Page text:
I've written about pronoun errors before, particularly when the writer erroneously uses the subjective rather than the objective form, thinking it's more genteel:
Come to dinner with Merle and I.
This error occurs because the pronoun is separated from the preposition which governs it: the ear would not allow,
Come to dinner with I.
I can find no such explanation for this morning's error in the Globe. Perhaps the writer was a little off centre in his relief that sanity had prevailed in the Alberta election. He writes about how the PC campaign managers realised a few days before the election that they were going to win:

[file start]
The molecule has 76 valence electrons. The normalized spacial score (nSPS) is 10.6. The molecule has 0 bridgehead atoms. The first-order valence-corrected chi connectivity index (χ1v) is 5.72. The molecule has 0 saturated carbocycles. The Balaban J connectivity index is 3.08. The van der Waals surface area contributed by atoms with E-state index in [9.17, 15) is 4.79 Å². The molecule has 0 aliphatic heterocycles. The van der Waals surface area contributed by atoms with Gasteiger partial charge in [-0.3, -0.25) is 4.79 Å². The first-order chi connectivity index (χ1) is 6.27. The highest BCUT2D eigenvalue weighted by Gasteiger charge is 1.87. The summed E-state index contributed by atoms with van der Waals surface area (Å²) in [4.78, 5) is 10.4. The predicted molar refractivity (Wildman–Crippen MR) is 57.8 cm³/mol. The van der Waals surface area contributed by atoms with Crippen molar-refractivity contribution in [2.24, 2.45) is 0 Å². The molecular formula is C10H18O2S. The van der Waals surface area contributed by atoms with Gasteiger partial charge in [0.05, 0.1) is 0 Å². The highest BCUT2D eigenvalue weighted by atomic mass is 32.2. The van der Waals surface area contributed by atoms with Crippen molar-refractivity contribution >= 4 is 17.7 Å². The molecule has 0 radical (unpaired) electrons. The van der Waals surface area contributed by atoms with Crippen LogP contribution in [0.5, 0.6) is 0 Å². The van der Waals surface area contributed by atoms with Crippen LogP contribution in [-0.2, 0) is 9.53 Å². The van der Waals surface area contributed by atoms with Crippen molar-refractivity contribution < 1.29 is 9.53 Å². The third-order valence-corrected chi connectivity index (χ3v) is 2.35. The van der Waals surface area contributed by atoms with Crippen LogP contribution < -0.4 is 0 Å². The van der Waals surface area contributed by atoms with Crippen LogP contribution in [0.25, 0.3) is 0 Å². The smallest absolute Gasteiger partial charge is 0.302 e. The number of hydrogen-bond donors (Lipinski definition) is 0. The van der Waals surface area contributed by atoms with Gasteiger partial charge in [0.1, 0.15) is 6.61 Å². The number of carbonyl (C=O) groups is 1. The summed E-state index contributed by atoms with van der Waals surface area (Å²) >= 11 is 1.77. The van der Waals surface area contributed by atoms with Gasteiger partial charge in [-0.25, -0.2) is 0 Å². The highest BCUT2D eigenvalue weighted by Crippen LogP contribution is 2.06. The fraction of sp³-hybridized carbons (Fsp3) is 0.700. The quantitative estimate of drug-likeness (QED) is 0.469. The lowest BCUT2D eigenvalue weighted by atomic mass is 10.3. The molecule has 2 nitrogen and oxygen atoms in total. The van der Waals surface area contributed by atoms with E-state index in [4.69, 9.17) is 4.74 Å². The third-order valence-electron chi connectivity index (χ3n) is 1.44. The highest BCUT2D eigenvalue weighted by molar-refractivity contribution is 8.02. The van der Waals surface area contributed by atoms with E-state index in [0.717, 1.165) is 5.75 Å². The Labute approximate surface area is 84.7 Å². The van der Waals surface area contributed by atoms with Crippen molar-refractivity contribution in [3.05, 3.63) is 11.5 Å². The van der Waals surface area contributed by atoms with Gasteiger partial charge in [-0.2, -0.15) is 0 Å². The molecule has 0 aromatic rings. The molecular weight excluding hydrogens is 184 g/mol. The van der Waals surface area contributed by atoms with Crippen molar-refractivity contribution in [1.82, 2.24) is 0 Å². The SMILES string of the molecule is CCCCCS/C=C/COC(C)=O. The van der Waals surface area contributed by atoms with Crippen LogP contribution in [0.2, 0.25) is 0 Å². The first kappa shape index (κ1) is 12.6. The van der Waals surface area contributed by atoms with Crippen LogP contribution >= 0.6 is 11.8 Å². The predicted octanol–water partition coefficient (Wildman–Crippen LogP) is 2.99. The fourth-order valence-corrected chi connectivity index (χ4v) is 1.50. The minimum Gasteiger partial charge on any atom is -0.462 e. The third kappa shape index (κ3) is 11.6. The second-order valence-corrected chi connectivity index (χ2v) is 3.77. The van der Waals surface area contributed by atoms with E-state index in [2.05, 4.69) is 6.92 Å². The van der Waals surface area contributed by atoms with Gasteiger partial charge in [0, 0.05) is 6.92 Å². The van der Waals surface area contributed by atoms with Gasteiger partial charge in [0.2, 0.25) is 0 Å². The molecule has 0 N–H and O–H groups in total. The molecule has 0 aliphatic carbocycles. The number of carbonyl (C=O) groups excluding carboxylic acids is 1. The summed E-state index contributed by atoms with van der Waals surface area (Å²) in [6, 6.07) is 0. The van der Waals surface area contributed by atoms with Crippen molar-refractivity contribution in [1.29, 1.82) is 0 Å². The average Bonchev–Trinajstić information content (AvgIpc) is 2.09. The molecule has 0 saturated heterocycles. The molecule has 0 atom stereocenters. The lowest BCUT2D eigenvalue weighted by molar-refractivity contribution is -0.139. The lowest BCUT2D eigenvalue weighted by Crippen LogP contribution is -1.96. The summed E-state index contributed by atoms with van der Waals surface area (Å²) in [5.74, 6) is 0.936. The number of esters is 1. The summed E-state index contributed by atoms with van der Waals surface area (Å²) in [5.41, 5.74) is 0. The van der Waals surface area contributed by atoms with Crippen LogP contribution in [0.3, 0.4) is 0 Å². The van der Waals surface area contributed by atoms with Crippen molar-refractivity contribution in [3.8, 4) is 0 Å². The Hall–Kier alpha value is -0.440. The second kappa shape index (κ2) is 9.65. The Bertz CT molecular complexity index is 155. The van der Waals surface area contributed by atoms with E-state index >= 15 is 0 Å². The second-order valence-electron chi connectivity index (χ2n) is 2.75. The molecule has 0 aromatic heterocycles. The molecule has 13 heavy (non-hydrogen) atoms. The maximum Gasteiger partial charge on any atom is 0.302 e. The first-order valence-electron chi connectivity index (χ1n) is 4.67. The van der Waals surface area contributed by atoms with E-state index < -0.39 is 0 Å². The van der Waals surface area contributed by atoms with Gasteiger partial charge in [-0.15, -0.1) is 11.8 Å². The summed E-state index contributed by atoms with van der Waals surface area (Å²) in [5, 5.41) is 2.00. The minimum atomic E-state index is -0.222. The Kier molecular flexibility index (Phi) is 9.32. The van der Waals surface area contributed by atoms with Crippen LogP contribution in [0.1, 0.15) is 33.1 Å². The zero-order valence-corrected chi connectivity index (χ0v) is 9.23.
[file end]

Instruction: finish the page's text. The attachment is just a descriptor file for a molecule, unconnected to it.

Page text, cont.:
It was that day that Ms. Elliot became confident, once again, they'd win. Neither her nor Mr. Carter predicted, however, they'd win so commandingly.
"She", of course, is the correct pronoun to use, as the subject of the verb "predicted". Was he thrown off by the conjunction "neither", thinking it was a preposition requiring the objective case? More likely, I suspect, it was a mere aberration, a one-off error, an unconscious reversion to his "her and I will clean the blackboard" school-slang days, made in the heady aftermath of a fortunate victory.